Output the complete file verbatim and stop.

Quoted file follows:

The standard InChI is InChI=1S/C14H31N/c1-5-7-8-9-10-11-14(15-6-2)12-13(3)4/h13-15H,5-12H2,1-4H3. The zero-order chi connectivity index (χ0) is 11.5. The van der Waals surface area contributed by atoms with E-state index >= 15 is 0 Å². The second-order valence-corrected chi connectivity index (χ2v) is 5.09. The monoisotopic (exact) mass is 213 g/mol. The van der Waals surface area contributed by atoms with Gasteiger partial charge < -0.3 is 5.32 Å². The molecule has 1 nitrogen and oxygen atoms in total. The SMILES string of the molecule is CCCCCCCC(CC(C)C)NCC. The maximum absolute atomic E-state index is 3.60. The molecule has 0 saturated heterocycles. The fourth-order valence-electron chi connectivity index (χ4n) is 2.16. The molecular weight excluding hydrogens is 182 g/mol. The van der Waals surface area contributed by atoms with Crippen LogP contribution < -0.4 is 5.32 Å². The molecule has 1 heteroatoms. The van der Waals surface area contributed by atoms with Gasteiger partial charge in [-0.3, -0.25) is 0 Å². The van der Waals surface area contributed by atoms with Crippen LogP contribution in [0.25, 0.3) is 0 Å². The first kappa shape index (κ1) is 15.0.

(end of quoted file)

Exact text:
The standard InChI is InChI=1S/C14H31N/c1-5-7-8-9-10-11-14(15-6-2)12-13(3)4/h13-15H,5-12H2,1-4H3. The zero-order chi connectivity index (χ0) is 11.5. The van der Waals surface area contributed by atoms with E-state index >= 15 is 0 Å². The second-order valence-corrected chi connectivity index (χ2v) is 5.09. The monoisotopic (exact) mass is 213 g/mol. The van der Waals surface area contributed by atoms with Gasteiger partial charge < -0.3 is 5.32 Å². The molecule has 1 nitrogen and oxygen atoms in total. The SMILES string of the molecule is CCCCCCCC(CC(C)C)NCC. The maximum absolute atomic E-state index is 3.60. The molecule has 0 saturated heterocycles. The fourth-order valence-electron chi connectivity index (χ4n) is 2.16. The molecular weight excluding hydrogens is 182 g/mol. The van der Waals surface area contributed by atoms with Crippen LogP contribution < -0.4 is 5.32 Å². The molecule has 1 heteroatoms. The van der Waals surface area contributed by atoms with Gasteiger partial charge in [-0.3, -0.25) is 0 Å². The van der Waals surface area contributed by atoms with Crippen LogP contribution in [0.25, 0.3) is 0 Å². The first kappa shape index (κ1) is 15.0.